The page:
Twenty six years ago this month, the wreckage of the most infamous ship in history, RMS Titanic, was discovered at the bottom of the North Atlantic. Today, the largest artifact ever recovered, appropriately called The Big Piece, can be found in an unlikely place; in the middle of the desert at Titanic: The Artifact Exhibition at Luxor, Las Vegas.
Weighing approximately 15 tons and measuring 26 by 12 feet, The Big Piece is a section of Titanic’s starboard side hull and was successfully recovered during RMS Titanic Inc.’s 1998 Expedition. It displays the extensive rivet work that went into the building of Titanic (about three million rivets were used in the Ship’s construction). Also, a part of the original support beam that attached the Big Piece to the frame of the Ship is visible on the back of the object.
True history buffs will be interested to know that the portholes visible on the Big Piece came from C Deck and were part of cabins C-79 and C-81. Although these cabins were unoccupied, nearby cabin C-83 housed New York theatrical producer Henry B. Harris and his wife Irene. Also nearby was the cabin occupied by W.T. Stead, the most famous journalist in England at the time. Irene Harris survived the sinking, but both Henry Harris and W.T. Stead lost their lives in the disaster.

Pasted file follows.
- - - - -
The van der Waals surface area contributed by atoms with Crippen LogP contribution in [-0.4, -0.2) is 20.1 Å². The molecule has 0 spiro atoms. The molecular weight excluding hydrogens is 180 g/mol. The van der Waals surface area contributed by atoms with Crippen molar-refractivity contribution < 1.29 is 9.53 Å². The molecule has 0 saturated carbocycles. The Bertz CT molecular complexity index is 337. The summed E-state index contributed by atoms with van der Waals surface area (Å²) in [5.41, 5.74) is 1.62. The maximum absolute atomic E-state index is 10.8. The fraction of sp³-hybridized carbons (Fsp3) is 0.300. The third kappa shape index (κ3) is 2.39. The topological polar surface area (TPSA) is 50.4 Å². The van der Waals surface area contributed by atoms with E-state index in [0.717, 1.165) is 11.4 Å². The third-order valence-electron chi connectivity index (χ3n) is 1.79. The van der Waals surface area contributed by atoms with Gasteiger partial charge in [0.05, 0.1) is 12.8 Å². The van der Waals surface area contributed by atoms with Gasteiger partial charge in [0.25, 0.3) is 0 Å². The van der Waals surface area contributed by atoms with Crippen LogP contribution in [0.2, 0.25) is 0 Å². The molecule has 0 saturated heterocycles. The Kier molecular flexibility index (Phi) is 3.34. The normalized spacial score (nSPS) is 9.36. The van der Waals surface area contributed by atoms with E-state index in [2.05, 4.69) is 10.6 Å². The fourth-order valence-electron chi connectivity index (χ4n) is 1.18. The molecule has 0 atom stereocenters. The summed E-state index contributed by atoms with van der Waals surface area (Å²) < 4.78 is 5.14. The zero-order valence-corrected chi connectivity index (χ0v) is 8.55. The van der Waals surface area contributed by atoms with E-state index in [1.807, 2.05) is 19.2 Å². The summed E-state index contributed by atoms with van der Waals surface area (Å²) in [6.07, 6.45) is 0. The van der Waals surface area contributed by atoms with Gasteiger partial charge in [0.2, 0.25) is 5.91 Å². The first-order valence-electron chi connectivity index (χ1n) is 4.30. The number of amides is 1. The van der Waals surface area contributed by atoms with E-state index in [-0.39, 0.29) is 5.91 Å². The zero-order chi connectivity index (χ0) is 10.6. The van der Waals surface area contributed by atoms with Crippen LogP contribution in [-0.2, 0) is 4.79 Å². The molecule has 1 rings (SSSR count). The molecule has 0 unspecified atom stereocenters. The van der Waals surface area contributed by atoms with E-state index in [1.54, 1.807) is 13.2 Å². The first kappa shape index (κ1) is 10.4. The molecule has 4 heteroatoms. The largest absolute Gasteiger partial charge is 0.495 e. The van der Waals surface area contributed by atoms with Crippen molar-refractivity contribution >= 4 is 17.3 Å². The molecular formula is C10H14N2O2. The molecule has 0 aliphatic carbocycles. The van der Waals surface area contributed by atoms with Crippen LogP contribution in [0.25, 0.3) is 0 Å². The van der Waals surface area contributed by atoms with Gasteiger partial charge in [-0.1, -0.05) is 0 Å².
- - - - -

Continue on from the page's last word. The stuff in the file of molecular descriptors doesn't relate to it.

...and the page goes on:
Titanic: The Artifact Exhibition provides guests with the opportunity to become a passenger as they move through Exhibition galleries and view more than 20 never-before-seen authentic artifacts including gaming chips, passenger personal papers and decorative sections from Titanic’s famed Grand Staircase. Experience the Ship’s historical journey in chronological order: from the construction yards, her launch, first and third class room re-creations, the Promenade Deck, the Grand Staircase, the fated sinking, to modern day recovery efforts.